Kyle has been pretty clear in his opposition to a Division 1-A football playoff. I'm afraid I'd disappoint any of you looking for a point/counterpoint on this issue because I happen to agree that a playoff is just not a great idea for college football's top level of competition. But that's another post for another day. What's noteworthy in the here and now is that pigskin ludites like me are losing allies among the college football powers that be. The latest proof of this shift is University of Florida President Bernie Machen's lobbying at the SEC's league meetings in Destin this week for some sort of playoff system.
Machen's been pushing this idea for a while now. Of course, there are still a lot of obstacles to a D1-A playoff, and the objections vary based on who you're asking. Ole Miss Chancellor Robert Khayat does a pretty good job of summaraizing the opposition position among the Athletic Directors and Academic-types Machen will have to sway:
"It's probably naive for me to say this, but I don't believe they can buy a compromise on this. The interests of the SEC are we have a great regular season TV package, great attendance, great fan interest. We have a great championship game. We have eight bowl relationships and we believe in the bowl system. We are opposed to extending the football season deep into January. We are aware of the wear and tear on football players over a four-month period." (ESPN.com, May 29, 2007)
There are a lot of arguments which could be unpacked in there, but I'm not going to go there right now. What occurs to me is that we've truly come a long way when the President of the University which just won the BCS National Championship is arguing in favor of a playoff. It's noteworthy when the SEC, the financial titan of college football conferences puts Machen's playoff proposal on its annual meeting agenda. It's also noteworthy when SEC Commissioner and BCS Coordinator Mike Slive is saying that a "plus one" playoff system is something "we need to take a very hard look at."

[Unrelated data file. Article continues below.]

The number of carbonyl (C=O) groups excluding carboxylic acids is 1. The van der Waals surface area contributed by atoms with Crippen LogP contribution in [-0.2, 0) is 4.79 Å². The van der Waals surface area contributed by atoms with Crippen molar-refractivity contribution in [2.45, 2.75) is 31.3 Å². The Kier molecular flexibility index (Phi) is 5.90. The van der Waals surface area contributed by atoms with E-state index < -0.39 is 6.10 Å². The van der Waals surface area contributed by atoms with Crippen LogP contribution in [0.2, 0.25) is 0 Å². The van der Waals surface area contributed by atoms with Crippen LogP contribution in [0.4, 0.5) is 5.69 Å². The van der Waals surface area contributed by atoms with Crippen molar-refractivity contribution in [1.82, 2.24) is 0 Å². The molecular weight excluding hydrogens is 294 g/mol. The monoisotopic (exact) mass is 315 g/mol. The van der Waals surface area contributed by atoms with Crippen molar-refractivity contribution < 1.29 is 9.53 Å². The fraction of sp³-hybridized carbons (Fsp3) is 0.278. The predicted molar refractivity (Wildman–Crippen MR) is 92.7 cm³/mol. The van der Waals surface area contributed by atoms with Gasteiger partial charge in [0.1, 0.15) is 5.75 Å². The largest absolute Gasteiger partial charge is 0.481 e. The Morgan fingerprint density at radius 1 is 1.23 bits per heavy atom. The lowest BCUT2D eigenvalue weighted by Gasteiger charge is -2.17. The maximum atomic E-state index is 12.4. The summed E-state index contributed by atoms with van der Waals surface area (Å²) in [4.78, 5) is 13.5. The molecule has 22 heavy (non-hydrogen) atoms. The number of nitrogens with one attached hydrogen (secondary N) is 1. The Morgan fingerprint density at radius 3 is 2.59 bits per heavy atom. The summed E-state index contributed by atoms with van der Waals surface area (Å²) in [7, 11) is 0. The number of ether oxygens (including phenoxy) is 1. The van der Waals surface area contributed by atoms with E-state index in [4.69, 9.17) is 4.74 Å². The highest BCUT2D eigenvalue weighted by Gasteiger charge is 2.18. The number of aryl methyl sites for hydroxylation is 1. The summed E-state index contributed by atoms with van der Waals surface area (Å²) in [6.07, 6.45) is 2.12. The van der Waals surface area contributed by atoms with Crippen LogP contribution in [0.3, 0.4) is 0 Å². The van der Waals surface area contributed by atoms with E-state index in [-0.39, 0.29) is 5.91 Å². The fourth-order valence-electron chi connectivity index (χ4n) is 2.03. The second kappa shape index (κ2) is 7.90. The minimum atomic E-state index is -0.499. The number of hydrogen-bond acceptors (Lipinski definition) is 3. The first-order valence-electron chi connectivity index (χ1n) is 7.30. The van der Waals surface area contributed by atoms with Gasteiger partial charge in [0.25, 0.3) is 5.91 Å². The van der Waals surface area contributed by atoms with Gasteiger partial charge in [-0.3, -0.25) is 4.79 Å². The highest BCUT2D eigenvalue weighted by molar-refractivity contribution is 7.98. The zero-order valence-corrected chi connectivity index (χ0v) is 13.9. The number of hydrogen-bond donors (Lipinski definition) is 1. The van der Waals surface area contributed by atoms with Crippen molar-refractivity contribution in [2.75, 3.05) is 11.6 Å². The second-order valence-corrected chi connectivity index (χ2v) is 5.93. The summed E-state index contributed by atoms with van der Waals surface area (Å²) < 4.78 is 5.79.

In short, the brick wall which I and a lot of others had supposed was in place to block a playoff system in college football looks a lot more cracked than it appeared even two years ago. Will the wall break? Probably not in the near future. The huge Fox TV deal with the BCS and the traditional bowl tie-ins still pose a stout logistical challenge to a playoff. But the ideological opposition is breaking down, and that is usually the first step to any sweeping change in sports. Once the ideological objections are dealt with, a practical compromise is usually not far behind. I'm not saying a playoff is inevitable, but I would put the odds of a plus-one system going into place for 2011 at roughly 33.3 %, and that surprises me.